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City of Trenton v. Lenzner

Decided: February 8, 1954.


Eastwood, Jayne and Francis. The opinion of the court was delivered by Jayne, J.A.D.


[29 NJSuper Page 515] Accommodations for the parking of motor vehicles on the public streets in or in reasonable proximity

to the mercantile sections of urban municipalities have in recent years been exhausted or justifiably restricted or forbidden in order to relieve the vehicular traffic on such streets of congestion. Consequently the subject attained the proportions of a problem of public interest. An answer was determined to be the establishment and maintenance by the municipality of off-street parking facilities. Vide, De Lorenzo v. City of Hackensack , 9 N.J. 379, at p. 384 (1952).

To effectuate that public purpose the Legislature in 1942 empowered any municipality of the State to provide by ordinance for the acquisition by condemnation or by other stated means of lands therein for the public parking of vehicles. L. 1942, c. 138, p. 427; R.S. 40:60-25.1.

On May 29, 1952 the City of Trenton adopted an ordinance pursuant to the authority conferred by the statute to acquire by purchase or condemnation for the public parking of vehicles certain land on East Hanover and Academy Streets in the city owned by the defendants Isadore Lenzner and Freda Lenzner and in which the other named defendants have an interest. On June 23, 1952 the owners instituted an action in lieu of certiorari in the Law Division of this court against the city in which the plaintiffs requested judgment that the "Ordinance be declared illegal, invalid, null and void and that the same be vacated, set aside, made void and for nothing holden," and for restraint against the prosecution by the City of any proceedings to acquire the property of the plaintiffs by eminent domain.

More than a dozen reasons were alleged in the complaint, among which one implicated the import of the statute and its violation of the constitutional rights of the plaintiffs, and another alleged that the city commissioners had by a resolution adopted January 6, 1949 created a parking authority of the city and thereby divested the city governing body of all the powers and functions conferred upon the parking authority.

It is of preliminary significance to recognize the issues encompassed by the allegations of the complaint in that action and to observe that the action was instituted within

the requisite period of time deemed by R.R. 4:88-15(b) (4) to be in protection of the public interest.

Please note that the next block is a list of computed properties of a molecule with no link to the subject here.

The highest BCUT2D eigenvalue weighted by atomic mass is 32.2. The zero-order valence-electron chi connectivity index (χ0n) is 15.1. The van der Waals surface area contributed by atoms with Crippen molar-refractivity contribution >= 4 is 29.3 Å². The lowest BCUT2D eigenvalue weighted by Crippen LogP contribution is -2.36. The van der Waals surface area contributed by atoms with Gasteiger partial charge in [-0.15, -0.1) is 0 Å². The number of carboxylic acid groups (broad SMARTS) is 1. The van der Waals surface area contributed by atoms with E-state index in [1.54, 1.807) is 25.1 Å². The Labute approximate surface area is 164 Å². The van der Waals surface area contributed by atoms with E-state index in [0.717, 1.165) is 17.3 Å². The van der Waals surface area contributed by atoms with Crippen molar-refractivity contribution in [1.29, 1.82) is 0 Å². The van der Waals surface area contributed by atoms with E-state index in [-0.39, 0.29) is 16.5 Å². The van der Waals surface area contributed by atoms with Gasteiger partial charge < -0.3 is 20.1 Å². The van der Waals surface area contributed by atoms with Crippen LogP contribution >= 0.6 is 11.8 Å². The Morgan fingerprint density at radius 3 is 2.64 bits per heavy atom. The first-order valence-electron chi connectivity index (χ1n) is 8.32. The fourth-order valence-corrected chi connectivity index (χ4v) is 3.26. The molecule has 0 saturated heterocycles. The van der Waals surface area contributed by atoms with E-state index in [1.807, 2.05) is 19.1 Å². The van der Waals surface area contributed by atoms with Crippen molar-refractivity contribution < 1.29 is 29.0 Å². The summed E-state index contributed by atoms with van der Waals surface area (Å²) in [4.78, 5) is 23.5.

On November 6, 1952 the judge of the Law Division granted a summary judgment in favor of the city. Lenzner v. City of Trenton , 22 N.J. Super. 415 (Law Div. 1952). No appeal was prosecuted by the plaintiffs from that judgment. Undisturbed, the judgment remains the adjudicated law of the case pertaining to the issues which were and could have been projected affecting the validity of the ordinance.

On August 4, 1953 the City of Trenton instituted the present action to acquire the land by condemnation in accordance with the terms and provisions of R.S. 20:1-1 et seq. The amendment obliging a party seeking the acquisition of land by eminent domain to commence an action for such a purpose in the Superior Court was then in effect. L. 1953, c. 20. Cf. Borough of Little Ferry v. Bergen County Sewer Authority , 9 N.J. 536 (1952), certiorari denied 344 U S 865, 73 S. Ct. 105, 97 L. Ed. 670 (1952). The amendment conferred complete jurisdiction upon the court in such action "including jurisdiction to determine the right to exercise the power of eminent domain."

In such an action service of an order to show cause is substituted for the service of a writ of summons, R.R. 4:92-1, 4:85-3, and the court is permitted by the statute to proceed in a summary manner or otherwise. R.S. 20:1-2 as amended. The provisions of the statute in that regard should be interpreted with R.R. 4:85-5, which states:

"* * * If no objection is made by any party or the defendants have defaulted in the action, or the affidavits show palpably that there is no genuine issue as to any material fact, the court may try the action on the pleadings and affidavits, and render final judgment thereon. If any party objects to such a trial and there may be a genuine issue as to a material fact, the court shall hear the evidence as to those matters which may be genuinely in issue, and render final judgment. ...

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